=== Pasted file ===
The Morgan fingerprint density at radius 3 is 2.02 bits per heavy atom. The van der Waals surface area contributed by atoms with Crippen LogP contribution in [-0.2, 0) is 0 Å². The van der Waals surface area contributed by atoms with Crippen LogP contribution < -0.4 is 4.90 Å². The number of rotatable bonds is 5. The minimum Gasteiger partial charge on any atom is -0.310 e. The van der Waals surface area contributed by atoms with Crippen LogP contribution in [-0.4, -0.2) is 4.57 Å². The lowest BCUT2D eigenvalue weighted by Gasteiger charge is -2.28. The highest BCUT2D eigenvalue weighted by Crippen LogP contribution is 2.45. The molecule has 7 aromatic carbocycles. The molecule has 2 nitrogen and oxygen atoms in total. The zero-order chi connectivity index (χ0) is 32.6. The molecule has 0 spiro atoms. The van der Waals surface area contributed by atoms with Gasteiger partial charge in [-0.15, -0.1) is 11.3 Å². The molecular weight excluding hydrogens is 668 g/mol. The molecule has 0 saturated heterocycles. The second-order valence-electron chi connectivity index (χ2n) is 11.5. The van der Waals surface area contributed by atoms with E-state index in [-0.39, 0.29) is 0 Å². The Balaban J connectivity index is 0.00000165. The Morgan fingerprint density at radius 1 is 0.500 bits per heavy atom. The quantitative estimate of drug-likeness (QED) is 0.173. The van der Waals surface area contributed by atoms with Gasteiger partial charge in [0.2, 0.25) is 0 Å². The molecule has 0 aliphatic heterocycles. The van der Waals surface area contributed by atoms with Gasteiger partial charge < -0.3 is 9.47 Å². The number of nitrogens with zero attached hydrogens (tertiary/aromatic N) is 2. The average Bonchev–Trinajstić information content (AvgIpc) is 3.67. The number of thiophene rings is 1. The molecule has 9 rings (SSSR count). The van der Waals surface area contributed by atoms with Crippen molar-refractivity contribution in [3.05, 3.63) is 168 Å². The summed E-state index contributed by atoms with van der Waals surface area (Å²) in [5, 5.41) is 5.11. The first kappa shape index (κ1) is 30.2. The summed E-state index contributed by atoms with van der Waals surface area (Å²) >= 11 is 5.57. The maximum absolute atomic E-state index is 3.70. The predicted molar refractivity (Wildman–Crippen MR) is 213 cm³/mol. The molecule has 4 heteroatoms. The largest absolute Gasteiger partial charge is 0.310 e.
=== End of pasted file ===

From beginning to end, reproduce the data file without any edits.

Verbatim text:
The Morgan fingerprint density at radius 3 is 2.02 bits per heavy atom. The van der Waals surface area contributed by atoms with Crippen LogP contribution in [-0.2, 0) is 0 Å². The van der Waals surface area contributed by atoms with Crippen LogP contribution < -0.4 is 4.90 Å². The number of rotatable bonds is 5. The minimum Gasteiger partial charge on any atom is -0.310 e. The van der Waals surface area contributed by atoms with Crippen LogP contribution in [-0.4, -0.2) is 4.57 Å². The lowest BCUT2D eigenvalue weighted by Gasteiger charge is -2.28. The highest BCUT2D eigenvalue weighted by Crippen LogP contribution is 2.45. The molecule has 7 aromatic carbocycles. The molecule has 2 nitrogen and oxygen atoms in total. The zero-order chi connectivity index (χ0) is 32.6. The molecule has 0 spiro atoms. The van der Waals surface area contributed by atoms with Gasteiger partial charge in [-0.15, -0.1) is 11.3 Å². The molecular weight excluding hydrogens is 668 g/mol. The molecule has 0 saturated heterocycles. The second-order valence-electron chi connectivity index (χ2n) is 11.5. The van der Waals surface area contributed by atoms with E-state index in [-0.39, 0.29) is 0 Å². The Balaban J connectivity index is 0.00000165. The Morgan fingerprint density at radius 1 is 0.500 bits per heavy atom. The quantitative estimate of drug-likeness (QED) is 0.173. The van der Waals surface area contributed by atoms with Gasteiger partial charge in [0.2, 0.25) is 0 Å². The molecule has 0 aliphatic heterocycles. The van der Waals surface area contributed by atoms with Gasteiger partial charge < -0.3 is 9.47 Å². The number of nitrogens with zero attached hydrogens (tertiary/aromatic N) is 2. The average Bonchev–Trinajstić information content (AvgIpc) is 3.67. The number of thiophene rings is 1. The molecule has 9 rings (SSSR count). The van der Waals surface area contributed by atoms with Crippen molar-refractivity contribution in [3.05, 3.63) is 168 Å². The summed E-state index contributed by atoms with van der Waals surface area (Å²) in [5, 5.41) is 5.11. The first kappa shape index (κ1) is 30.2. The summed E-state index contributed by atoms with van der Waals surface area (Å²) >= 11 is 5.57. The maximum absolute atomic E-state index is 3.70. The predicted molar refractivity (Wildman–Crippen MR) is 213 cm³/mol. The molecule has 4 heteroatoms. The largest absolute Gasteiger partial charge is 0.310 e.